In the US high school physics usually means mechanics starting with Newton's laws, which requires an absolute grasp of algebra and eventually some calculus, so saying that other countries start with physics as freshman (13-14 years old) is extremely advanced compared to US standards. IS that what you mean?Caveat: the above description was my experience many years ago in high school.edit: just saw that you're the physics teacher. I see the AP curriculum has changed, just curious what countries teach their freshman physics which I assume require a grasp of algebra and calculus?
From the POV of school curriculum, mastering algebra 1 is the key to teaching real physics. Countries that teach algebra 1 earlier also teach physics earlier. In Texas, there are mumblings of pushing algebraic concepts down to 6th & 7th grades and making Algebra 1 on-level for 8th grade instead of 9th grade. I think this would be a good thing, but there will be pain and a certain percentage of students are going to be classified as not-on-level (yay for PC terms!).
One thing that really helps is to make the abstract more tangible and/or visual. That made me pay attention and learn again.
Xen were those foreign students average status quo or advanced ahead of their class versions? As we get super ambitious types from the immigrant pool the actual populace of China is not nearly as impressive as the immigrants who make it here.(based on my personal experience of course but it should be common sense that not everyone in China is math enhanced)Btw thanks for the breakdown, i do find it interesting because my impression is that most HS students don't even get to physics before graduation.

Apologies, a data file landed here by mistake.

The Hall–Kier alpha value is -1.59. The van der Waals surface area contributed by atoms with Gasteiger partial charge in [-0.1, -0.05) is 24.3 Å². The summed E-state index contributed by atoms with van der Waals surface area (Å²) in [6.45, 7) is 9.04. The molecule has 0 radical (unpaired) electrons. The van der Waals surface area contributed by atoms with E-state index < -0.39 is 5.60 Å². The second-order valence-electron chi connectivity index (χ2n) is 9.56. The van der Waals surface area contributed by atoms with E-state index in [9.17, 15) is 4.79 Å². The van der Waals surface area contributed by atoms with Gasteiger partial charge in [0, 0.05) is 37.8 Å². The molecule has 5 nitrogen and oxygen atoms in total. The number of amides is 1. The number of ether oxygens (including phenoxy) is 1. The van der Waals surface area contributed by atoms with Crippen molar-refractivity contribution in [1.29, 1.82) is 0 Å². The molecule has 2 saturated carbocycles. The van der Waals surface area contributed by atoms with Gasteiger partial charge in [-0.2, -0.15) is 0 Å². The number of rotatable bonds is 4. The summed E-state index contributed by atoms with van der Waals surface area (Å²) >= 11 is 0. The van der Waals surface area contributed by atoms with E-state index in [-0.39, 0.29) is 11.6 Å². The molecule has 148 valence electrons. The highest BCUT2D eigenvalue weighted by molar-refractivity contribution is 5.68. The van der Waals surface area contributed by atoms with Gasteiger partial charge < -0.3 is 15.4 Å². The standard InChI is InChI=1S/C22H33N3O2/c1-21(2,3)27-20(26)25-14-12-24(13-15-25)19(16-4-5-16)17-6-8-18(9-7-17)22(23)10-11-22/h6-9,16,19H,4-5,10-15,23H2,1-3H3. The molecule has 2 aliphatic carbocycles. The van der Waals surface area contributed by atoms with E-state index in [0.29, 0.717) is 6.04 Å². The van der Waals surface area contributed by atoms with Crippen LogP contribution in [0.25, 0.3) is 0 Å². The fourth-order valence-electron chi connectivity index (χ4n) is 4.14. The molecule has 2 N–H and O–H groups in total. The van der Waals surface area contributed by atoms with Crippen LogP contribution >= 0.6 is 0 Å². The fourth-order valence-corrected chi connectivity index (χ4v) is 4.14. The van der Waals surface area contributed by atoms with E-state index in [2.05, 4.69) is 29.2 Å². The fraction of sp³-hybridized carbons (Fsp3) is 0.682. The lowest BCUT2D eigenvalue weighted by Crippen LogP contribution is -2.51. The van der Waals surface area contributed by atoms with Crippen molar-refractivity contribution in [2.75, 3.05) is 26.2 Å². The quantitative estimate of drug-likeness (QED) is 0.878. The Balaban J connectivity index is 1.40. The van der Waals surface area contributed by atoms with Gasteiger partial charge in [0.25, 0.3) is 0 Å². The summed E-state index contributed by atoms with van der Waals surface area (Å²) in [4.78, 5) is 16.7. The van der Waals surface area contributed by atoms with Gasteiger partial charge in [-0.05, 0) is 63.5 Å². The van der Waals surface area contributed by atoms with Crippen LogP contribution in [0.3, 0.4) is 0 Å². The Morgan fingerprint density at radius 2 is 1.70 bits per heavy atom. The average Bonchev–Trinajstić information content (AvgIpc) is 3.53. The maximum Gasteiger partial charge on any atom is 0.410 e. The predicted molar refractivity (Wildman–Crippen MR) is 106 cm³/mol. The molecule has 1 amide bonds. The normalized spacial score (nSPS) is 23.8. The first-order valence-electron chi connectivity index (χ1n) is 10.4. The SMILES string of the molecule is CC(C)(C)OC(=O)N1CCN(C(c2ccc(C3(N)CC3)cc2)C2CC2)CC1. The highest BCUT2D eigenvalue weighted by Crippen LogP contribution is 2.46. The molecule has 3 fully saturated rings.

AP Physics C (calculus-based, on-level 12th, for all student who have completed a physics) - Kinematics, Dynamics, momentum, energy, rotational mechanics, electrostatics, electricity, capacitance, electromagnetism, magnetic induction, LR/LRC/RC/R circuits
I took that test in '98 and goddamn if it wasn't the most difficult and humbling exam I've ever had to endure. I had aced the underlying course at my prep school (which was taught by a Caltech prof), but I was so frustrated with the actual AP, compared to the half dozen other AP's I had knocked out with relative ease, that I only answered half of it, snapped my pencil in half, threw it off the front wall, handed in my test 90 minutes early and stormed out. Figured it was the one AP I had bombed. Instead, when the results came in, I got a 4 out of 5 (3 was passing at the time). Can't imagine how badly most students must have fared that year if I got a 4. Whoever wrote that test, particularly the E&M section, deserves a sharp stick in the eye.
Did you go to Polytechnic School?My situation was (luckily) better. My AP teacher had no idea how to teach Physics C, and had no way of teaching Calculus-based Physics (the only way to teach Physics, if you ask me), so I had to study on my own. I came out of the test thinking I'd be luckily if I got a 3, but ended up with 5s on both sections. (I think that counts as a humblebrag, whoops)